So you've visited your doctor, found all your medical records, applied for your state medical marijuana card, waited six months for it to come in the mail, started next year's application and would now like to visit your brother in Vancouver.
At least, don't do it with any hope of bringing your medication along. (Depression and anxiety stops at the border, didn't you know?) As Canadian officials told the Montana Standard:
Health Canada, the federal department that runs the country’s health care system, has a medical marijuana program, and the drug is allowed for those suffering from “grave and debilitating illnesses” like cancer, AIDS and multiple sclerosis.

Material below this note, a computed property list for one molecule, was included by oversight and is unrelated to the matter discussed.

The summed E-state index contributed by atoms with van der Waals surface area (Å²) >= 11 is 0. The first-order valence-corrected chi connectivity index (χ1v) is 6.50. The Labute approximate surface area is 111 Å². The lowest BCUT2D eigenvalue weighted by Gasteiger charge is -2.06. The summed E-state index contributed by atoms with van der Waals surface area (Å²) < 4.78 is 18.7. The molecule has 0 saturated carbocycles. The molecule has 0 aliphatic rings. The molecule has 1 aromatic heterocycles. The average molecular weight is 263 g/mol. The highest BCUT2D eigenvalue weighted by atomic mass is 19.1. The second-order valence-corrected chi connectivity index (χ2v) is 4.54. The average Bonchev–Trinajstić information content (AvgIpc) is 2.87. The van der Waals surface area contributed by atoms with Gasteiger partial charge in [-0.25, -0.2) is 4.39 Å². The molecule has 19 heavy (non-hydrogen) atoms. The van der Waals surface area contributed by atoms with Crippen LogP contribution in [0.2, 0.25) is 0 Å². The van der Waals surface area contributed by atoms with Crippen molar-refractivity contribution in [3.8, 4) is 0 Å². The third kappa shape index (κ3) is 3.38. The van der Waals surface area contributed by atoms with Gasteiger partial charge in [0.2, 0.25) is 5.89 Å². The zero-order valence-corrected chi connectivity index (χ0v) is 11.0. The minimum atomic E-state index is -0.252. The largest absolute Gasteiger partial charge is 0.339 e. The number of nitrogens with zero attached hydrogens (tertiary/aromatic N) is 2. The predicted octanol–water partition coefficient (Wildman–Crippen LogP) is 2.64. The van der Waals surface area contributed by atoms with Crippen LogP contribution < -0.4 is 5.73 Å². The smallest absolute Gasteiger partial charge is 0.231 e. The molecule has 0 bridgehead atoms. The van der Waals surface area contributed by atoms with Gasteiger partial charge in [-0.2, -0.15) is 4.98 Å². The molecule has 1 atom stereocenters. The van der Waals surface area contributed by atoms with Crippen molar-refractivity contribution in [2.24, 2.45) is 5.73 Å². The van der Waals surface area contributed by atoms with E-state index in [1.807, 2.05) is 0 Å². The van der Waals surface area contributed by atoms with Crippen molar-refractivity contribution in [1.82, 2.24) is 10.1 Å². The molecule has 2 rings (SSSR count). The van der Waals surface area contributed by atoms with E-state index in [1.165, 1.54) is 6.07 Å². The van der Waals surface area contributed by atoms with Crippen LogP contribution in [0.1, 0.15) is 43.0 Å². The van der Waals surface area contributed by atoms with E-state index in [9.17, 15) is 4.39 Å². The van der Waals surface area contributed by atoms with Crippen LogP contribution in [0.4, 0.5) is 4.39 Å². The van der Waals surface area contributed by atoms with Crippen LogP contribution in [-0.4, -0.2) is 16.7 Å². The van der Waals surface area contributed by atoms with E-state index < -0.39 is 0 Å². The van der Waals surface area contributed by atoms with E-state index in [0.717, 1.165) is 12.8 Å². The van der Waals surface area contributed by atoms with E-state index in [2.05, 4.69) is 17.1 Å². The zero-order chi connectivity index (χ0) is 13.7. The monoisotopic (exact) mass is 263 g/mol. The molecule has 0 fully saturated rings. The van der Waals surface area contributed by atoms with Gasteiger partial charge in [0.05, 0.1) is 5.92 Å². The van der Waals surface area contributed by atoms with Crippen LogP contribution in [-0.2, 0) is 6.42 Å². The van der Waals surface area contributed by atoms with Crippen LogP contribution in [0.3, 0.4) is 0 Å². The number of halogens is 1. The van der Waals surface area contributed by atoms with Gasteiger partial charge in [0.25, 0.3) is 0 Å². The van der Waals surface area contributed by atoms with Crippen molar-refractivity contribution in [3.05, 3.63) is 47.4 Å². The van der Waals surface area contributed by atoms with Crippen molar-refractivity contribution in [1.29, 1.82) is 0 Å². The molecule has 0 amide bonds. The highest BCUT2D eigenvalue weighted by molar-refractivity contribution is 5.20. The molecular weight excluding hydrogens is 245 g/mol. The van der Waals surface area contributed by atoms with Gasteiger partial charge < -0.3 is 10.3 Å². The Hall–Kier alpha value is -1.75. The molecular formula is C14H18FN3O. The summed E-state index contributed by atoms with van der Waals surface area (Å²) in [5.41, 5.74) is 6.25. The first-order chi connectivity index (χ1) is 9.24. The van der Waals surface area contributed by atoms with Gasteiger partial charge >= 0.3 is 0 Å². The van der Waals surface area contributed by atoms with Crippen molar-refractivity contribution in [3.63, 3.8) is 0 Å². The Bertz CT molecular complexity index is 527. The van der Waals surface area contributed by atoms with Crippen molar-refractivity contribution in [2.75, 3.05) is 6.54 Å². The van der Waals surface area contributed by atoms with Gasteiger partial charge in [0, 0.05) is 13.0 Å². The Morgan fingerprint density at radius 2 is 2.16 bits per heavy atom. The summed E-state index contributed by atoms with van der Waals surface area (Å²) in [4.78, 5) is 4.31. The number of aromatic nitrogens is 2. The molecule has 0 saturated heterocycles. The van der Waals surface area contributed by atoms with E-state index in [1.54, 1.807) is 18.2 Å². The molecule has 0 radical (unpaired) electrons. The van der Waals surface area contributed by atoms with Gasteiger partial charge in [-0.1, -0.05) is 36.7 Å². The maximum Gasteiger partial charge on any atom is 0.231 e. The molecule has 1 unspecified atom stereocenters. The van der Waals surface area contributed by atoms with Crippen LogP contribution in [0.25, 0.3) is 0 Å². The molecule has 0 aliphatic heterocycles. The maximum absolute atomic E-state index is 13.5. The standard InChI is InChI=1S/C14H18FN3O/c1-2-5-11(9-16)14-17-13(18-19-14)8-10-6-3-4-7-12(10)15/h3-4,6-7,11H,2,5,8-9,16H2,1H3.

However, according to Lisa White, spokesperson for the Canada Border Control Services Agency, Health Canada does not recognize the medical marijuana programs of any other country. Therefore, a person could not bring a personal amount of the drug across the border, despite the fact that it was medically prescribed.